This weekly feature is hosted by Renee, https://itsbooktalk.com (Its Book Talk). Throwback Thursday offers a way to share some of our old favorites as well as sharing books that we are finally getting around to reading that were published over a year ago.
Small Great Things by Jodi Picoult
Ruth Jefferson is a labor and delivery nurse at a Connecticut hospital with more than twenty years’ experience. During her shift, Ruth begins a routine checkup on a newborn, only to be told a few minutes later that she’s been reassigned to another patient. The parents are white supremacists and don’t want Ruth, who is African American, to touch their child. The hospital complies with their request, but the next day, the baby goes into cardiac distress while Ruth is alone in the nursery. Does she obey orders or does she intervene?
Ruth hesitates before performing CPR and, as a result, is charged with a serious crime. Kennedy McQuarrie, a white public defender, takes her case but gives unexpected advice: Kennedy insists that mentioning race in the courtroom is not a winning strategy. Conflicted by Kennedy’s counsel, Ruth tries to keep life as normal as possible for her family—especially her teenage son—as the case becomes a media sensation. As the trial moves forward, Ruth and Kennedy must gain each other’s trust, and come to see that what they’ve been taught their whole lives about others—and themselves—might be wrong.
Ruth Jefferson works at the labor ward at Mercy-West Haven. She has been a labor nurse for over twenty years. Right from the first page, readers get to see Ruth working with new mothers. It is obvious how great she is at her job. She not only has passion for her job but also love for the newborns. Needless to say, it was devastating when Ruth was reassigned from a case only to find out that this decision was based on the color of her skin.
This sets the tone for the book whose main theme is race. We get to hear the story from Ruth, an African American woman. She has done everything right in her life, went to Yale Nursing School, lives at a good neighborhood and is raising a bright, intelligent young man. However, at the background of Ruth’s success story is the issue of her race. Through her voice, we learn about her struggles. One particular scene that stood out to me involved her shopping at a store where she was followed around and her bags were inspected as other shoppers(white) went about their business without the scrutiny. There are also scenes that involve 3:00am arrests and phrases such as, ‘big, black, angry man’ used to describe a scared teen. This is the kind of book that makes you angry, uncomfortable. It confronts you with reality and forces you to open your eyes to the injustices faced by different ethnic groups.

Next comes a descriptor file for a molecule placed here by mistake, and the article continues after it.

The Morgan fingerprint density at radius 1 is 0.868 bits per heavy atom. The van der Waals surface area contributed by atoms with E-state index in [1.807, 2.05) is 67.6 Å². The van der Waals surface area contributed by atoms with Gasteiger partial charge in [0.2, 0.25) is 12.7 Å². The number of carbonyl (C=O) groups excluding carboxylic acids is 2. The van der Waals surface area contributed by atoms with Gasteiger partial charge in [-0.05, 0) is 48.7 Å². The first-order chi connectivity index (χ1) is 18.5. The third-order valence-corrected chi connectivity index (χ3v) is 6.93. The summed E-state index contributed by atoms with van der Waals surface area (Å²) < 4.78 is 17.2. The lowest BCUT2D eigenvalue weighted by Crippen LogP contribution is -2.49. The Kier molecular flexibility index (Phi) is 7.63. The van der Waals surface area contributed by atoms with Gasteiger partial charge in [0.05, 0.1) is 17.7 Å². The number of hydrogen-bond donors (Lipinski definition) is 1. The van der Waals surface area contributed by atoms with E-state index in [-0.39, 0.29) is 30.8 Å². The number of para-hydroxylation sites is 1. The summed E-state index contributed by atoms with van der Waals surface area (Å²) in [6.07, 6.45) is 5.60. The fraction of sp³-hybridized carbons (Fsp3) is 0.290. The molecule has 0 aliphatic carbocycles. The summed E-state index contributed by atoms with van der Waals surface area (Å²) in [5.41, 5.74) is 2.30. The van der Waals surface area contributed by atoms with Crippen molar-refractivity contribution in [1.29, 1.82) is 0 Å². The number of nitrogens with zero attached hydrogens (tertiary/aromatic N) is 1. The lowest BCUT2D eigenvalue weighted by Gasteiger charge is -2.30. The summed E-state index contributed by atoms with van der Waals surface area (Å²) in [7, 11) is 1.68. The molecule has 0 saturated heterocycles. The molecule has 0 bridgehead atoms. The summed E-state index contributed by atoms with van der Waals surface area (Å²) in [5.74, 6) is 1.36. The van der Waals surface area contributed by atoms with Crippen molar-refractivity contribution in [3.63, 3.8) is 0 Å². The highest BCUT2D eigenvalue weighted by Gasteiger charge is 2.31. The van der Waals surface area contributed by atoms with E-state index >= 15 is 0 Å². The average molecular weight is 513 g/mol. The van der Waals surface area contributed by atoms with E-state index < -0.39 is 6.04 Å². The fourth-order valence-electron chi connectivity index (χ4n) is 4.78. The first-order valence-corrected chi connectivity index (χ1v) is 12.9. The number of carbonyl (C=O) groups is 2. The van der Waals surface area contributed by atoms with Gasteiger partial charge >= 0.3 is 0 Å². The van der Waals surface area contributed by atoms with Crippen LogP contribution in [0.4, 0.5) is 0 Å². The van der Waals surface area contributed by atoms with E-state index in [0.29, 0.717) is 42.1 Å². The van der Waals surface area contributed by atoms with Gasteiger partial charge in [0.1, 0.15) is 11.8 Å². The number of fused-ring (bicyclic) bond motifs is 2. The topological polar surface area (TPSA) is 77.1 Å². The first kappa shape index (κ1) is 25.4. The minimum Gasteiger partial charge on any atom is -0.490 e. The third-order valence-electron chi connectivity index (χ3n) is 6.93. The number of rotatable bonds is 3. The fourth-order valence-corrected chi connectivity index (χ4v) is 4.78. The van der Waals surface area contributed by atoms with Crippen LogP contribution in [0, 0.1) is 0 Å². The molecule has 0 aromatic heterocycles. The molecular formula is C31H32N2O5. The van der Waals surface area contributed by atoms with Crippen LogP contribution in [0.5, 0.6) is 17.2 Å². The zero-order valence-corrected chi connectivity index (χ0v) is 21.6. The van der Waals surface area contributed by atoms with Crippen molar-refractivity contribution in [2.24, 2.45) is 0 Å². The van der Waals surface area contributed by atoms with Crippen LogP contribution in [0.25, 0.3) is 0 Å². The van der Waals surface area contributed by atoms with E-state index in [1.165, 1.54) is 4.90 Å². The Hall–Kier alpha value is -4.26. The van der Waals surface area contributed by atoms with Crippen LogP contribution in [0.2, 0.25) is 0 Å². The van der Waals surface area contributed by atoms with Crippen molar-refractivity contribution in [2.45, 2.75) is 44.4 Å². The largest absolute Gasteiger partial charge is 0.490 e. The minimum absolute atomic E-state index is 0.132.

On the other hand, there is Turk who is a white supremacist who hates blacks, asians and gays. The depths of his hate run deep. He spends most of his life beating up gays. Turk is married to Brit who shares in his believe. Part of me wanted to reject the portrayal of Turk and Brit. I mean, how could two people be so hateful? Who the hell thinks like they did? However, I recalled the news stories that have recently made headlines about hate groups. That reminded me that sadly, there are people like Turk in this world. The hate that he had was not an exaggeration.
I like the fact that the author introduced a third character in this story. Kennedy is Ruth’s lawyer and she is white. She doesn’t consider herself racist and in her words, she doesn’t see race. I enjoyed seeing how her character changed throughout the story when she had to consider other perspectives. There are many other outstanding characters in the books such as Adisa and Edison, Ruth’s mum, Christina, Micah. It is a long book so the author really took the time to develop each character hence enriching the story
Small Great Things by Jodi Picoult is a heavy book. Nonetheless, Jodi does a brilliant job of portraying these themes in a thought-provoking, sensitive manner. Her narration style doesn’t make it sound preachy despite the numerous lessons. Instead, this almost reads like a legal thriller since a lot of it revolves around the legal issues that arose from the racial discrimination. There was so much tension. I didn’t know what would happen at the end. I was nervous for Ruth especially once I got to know more about the evil people who she was dealing with.
At the end of the story, the lessons remain. I found myself thinking about racism and all the people that if affects. Jodi’s book made me think about race issues in the West and also ethnic hatred right here at home. At the end of the day, hate is hate whether based on race, religion, sexual orientation or tribe. This book is thought-provoking and it challenges you to see things from other people’s perspectives.
It is an important book that everyone should read. Highly recommended.